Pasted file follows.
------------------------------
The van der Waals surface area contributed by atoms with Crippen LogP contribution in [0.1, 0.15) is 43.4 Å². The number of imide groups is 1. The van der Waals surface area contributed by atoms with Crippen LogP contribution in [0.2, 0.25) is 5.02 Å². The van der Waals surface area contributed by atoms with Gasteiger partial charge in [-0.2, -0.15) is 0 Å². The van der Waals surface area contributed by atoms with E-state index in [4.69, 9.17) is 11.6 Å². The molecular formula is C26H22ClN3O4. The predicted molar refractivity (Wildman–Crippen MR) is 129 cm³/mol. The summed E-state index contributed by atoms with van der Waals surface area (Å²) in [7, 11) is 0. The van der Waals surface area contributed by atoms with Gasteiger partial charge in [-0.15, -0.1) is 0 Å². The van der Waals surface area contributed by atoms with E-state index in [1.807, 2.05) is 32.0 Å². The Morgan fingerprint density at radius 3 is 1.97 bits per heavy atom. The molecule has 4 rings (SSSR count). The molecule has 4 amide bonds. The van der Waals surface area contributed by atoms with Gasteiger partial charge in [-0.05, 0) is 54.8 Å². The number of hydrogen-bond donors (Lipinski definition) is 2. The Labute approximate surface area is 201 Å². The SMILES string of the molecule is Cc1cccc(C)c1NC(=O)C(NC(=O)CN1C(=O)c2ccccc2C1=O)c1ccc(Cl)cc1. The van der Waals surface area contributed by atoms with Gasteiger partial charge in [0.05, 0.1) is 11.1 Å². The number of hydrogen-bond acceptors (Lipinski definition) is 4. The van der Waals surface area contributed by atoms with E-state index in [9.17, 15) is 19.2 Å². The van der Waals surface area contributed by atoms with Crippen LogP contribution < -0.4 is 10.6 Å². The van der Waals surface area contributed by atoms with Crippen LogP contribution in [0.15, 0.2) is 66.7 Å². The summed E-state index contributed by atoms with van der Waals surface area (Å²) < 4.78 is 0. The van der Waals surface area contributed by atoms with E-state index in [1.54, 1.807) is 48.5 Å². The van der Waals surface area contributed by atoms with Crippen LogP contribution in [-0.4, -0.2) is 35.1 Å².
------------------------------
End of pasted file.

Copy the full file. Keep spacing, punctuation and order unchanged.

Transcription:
The van der Waals surface area contributed by atoms with Crippen LogP contribution in [0.1, 0.15) is 43.4 Å². The number of imide groups is 1. The van der Waals surface area contributed by atoms with Crippen LogP contribution in [0.2, 0.25) is 5.02 Å². The van der Waals surface area contributed by atoms with Gasteiger partial charge in [-0.2, -0.15) is 0 Å². The van der Waals surface area contributed by atoms with E-state index in [4.69, 9.17) is 11.6 Å². The molecular formula is C26H22ClN3O4. The predicted molar refractivity (Wildman–Crippen MR) is 129 cm³/mol. The summed E-state index contributed by atoms with van der Waals surface area (Å²) in [7, 11) is 0. The van der Waals surface area contributed by atoms with Gasteiger partial charge in [-0.15, -0.1) is 0 Å². The van der Waals surface area contributed by atoms with E-state index in [1.807, 2.05) is 32.0 Å². The Morgan fingerprint density at radius 3 is 1.97 bits per heavy atom. The molecule has 4 rings (SSSR count). The molecule has 4 amide bonds. The van der Waals surface area contributed by atoms with Gasteiger partial charge in [-0.05, 0) is 54.8 Å². The number of hydrogen-bond donors (Lipinski definition) is 2. The Labute approximate surface area is 201 Å². The SMILES string of the molecule is Cc1cccc(C)c1NC(=O)C(NC(=O)CN1C(=O)c2ccccc2C1=O)c1ccc(Cl)cc1. The van der Waals surface area contributed by atoms with Gasteiger partial charge in [0.05, 0.1) is 11.1 Å². The number of hydrogen-bond acceptors (Lipinski definition) is 4. The van der Waals surface area contributed by atoms with E-state index in [9.17, 15) is 19.2 Å². The van der Waals surface area contributed by atoms with Crippen LogP contribution < -0.4 is 10.6 Å². The van der Waals surface area contributed by atoms with Crippen LogP contribution in [0.15, 0.2) is 66.7 Å². The summed E-state index contributed by atoms with van der Waals surface area (Å²) < 4.78 is 0. The van der Waals surface area contributed by atoms with E-state index in [1.54, 1.807) is 48.5 Å². The van der Waals surface area contributed by atoms with Crippen LogP contribution in [-0.4, -0.2) is 35.1 Å².